- Says is highly respected expert that the department is ‘working very closely’ in consulting with Dr Virgona about ‘Gap Analysis’ – to know by end of year. While Dr wanted more detailed, is responding first to Minister questions & includes a Service Map, and expressed surprise Dr said it was ‘inferior review’.
Dr Brendan Flynn, Executive Director of the Mental Health Branch, (Submission 148)
- Acknowledged lived experience and carers
- Said NSW CMH Teams are multidisciplinary, highly trained, with high experience in care & recovery oriented
- High acuity acute care triage of this with severe or enduring MI
- Psychological services under Medicare acknowledge access to services is a problem
- Primary Care Providers often relied on
- Specific programs inequity for ATSI, CALD, LBTQi, perinatal services. Trauma overrepresented
- Zero suicide for NSW program
- CTO’s are implemented by CMO’s with set out terms for medication, psychological support, and counselling is problematic. We ask ourselves ‘What else can we do?’
- PACER – 17 police commands, mainly Metro & Central Coast, diversion technology is impressive
- Peer workers – still under development
- Regarding integration of care across MH Networks,: many PHN’s evidence based triage systems, have relatively high acuity in association of risk
- Guidelines of MH care and her levels of morbidity of physical illness too, and in collaboration with groups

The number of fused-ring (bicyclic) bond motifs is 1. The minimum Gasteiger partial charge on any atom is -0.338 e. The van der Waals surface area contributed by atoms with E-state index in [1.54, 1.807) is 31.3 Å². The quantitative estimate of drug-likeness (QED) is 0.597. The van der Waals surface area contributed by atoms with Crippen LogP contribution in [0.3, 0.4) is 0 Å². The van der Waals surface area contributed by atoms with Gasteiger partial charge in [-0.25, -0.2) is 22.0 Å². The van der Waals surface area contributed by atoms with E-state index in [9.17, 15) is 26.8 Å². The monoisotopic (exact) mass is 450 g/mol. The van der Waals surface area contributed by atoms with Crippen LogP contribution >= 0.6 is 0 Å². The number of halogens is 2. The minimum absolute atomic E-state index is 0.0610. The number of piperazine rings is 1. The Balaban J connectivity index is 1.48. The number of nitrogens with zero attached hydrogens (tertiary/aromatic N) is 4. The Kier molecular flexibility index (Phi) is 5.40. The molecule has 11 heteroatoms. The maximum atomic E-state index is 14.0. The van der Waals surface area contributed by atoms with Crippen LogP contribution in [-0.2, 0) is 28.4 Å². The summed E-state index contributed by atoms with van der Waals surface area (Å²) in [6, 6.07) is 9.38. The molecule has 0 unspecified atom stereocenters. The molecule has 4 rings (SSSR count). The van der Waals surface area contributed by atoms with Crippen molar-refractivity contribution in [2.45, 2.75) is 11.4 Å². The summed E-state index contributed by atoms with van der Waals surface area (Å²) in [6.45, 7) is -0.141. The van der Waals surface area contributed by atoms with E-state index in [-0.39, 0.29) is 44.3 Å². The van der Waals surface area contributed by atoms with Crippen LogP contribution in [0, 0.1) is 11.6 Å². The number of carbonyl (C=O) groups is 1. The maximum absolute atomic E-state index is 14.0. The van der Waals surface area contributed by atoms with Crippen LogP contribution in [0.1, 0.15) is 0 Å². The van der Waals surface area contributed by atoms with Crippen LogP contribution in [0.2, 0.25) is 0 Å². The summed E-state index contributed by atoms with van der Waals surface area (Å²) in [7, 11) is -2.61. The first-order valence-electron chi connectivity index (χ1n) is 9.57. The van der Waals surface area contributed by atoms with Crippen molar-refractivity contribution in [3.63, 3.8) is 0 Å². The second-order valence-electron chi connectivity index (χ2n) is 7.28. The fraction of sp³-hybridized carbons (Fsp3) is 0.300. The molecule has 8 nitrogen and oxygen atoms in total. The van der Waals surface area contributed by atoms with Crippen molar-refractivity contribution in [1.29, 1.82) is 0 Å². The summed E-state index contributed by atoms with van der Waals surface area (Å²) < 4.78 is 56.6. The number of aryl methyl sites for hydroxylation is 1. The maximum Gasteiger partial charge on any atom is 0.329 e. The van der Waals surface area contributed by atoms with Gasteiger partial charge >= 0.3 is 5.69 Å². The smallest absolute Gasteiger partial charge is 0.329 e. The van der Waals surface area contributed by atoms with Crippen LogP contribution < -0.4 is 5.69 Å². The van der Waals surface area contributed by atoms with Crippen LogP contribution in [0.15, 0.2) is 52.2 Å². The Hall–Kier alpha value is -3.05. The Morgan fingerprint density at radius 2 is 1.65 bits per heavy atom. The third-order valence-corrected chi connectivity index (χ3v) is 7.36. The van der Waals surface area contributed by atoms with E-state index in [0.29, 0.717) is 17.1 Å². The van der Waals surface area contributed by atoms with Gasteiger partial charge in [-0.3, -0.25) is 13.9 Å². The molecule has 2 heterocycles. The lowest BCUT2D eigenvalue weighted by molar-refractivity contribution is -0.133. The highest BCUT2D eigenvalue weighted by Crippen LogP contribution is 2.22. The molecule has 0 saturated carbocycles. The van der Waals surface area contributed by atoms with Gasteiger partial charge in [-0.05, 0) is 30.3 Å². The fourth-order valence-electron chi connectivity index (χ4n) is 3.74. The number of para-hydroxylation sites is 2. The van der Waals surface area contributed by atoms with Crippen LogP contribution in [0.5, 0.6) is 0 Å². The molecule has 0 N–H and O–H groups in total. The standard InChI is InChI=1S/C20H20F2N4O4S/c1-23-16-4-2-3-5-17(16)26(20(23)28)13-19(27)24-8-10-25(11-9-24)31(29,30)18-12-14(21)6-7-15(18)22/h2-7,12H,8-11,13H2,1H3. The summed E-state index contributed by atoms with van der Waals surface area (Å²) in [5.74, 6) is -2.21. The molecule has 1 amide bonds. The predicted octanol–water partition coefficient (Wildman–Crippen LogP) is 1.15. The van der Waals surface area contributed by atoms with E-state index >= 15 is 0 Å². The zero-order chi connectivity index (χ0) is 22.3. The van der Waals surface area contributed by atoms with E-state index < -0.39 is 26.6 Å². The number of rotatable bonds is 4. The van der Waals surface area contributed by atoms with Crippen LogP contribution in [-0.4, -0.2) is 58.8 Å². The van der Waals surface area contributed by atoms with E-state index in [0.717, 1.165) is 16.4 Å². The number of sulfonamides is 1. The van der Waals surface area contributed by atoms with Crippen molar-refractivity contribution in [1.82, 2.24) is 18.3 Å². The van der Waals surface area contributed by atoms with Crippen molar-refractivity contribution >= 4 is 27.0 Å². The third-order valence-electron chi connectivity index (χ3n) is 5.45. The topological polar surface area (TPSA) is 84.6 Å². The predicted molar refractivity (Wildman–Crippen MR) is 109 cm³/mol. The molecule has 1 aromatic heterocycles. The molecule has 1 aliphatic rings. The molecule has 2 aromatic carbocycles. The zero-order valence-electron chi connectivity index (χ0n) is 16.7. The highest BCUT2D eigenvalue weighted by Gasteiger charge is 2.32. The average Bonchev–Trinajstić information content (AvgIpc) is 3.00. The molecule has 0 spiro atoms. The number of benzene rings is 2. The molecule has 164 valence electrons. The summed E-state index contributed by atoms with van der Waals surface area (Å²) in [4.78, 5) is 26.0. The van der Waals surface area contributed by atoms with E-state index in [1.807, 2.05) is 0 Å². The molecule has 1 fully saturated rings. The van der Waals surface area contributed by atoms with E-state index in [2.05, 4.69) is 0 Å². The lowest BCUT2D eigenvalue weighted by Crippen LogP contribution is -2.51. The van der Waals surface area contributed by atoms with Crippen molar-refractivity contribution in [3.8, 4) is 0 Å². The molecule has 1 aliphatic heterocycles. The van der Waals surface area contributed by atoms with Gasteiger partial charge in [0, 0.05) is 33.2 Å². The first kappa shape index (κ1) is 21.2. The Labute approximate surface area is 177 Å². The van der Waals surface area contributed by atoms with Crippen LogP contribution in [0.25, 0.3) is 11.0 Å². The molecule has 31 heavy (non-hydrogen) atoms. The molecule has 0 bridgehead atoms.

- Emergency system response doesn’t go through PRN but small amount need an emergency response
- PACER is very well regarded and geography differs, so will look at other models for first responders eg Qld Police Radio Unit where police officers are advised.
- Not specifically looking at non-police first responder responses models.
Dr Michael Bowden A/Chief Psychiatrist (Submission 148)
- There is a very clear policy of transfer of care and collaboration and discharge summaries
- The gaps between consumers and government.
- Most health districts need a lot more peer workers but I bet that’s not reflected in employment ads.
- PACER isn’t a one-size-fits all solution for every community. But his iPad substitute in Hunter New England may be reducing ER admissions during crises but it sure isn’t saving lives.
- Talked about triage in terms of ‘acuity of needs’. That’s not how medical triage is supposed to work. It’s supposed to prioritise resources according to where they can be most effective
Mrs Marjorie Anderson, National Manager of 13Yarn
- Cops as first responders can extend those concerns beyond First Nations communities.
- 13Yarn is 24/7 non-clinical crisis service, based on & like LifeLine (who has 46 crisis supporters). Running for 18 mths, is culturally safe and confidential.
- Culturally safe includes not co-design but aboriginal led, and differs as ‘do with not to community response’, design from blank sheet what community wants, and should be no ‘wrong door’ & be properly funded.
- 12 mths long wait list eg ACCHOs so we do identify gaps (ACCHOs came into being because of the inability of mainstream health services to effectively engage Aboriginal communities with their services https://www.naccho.org.au/acchos/ )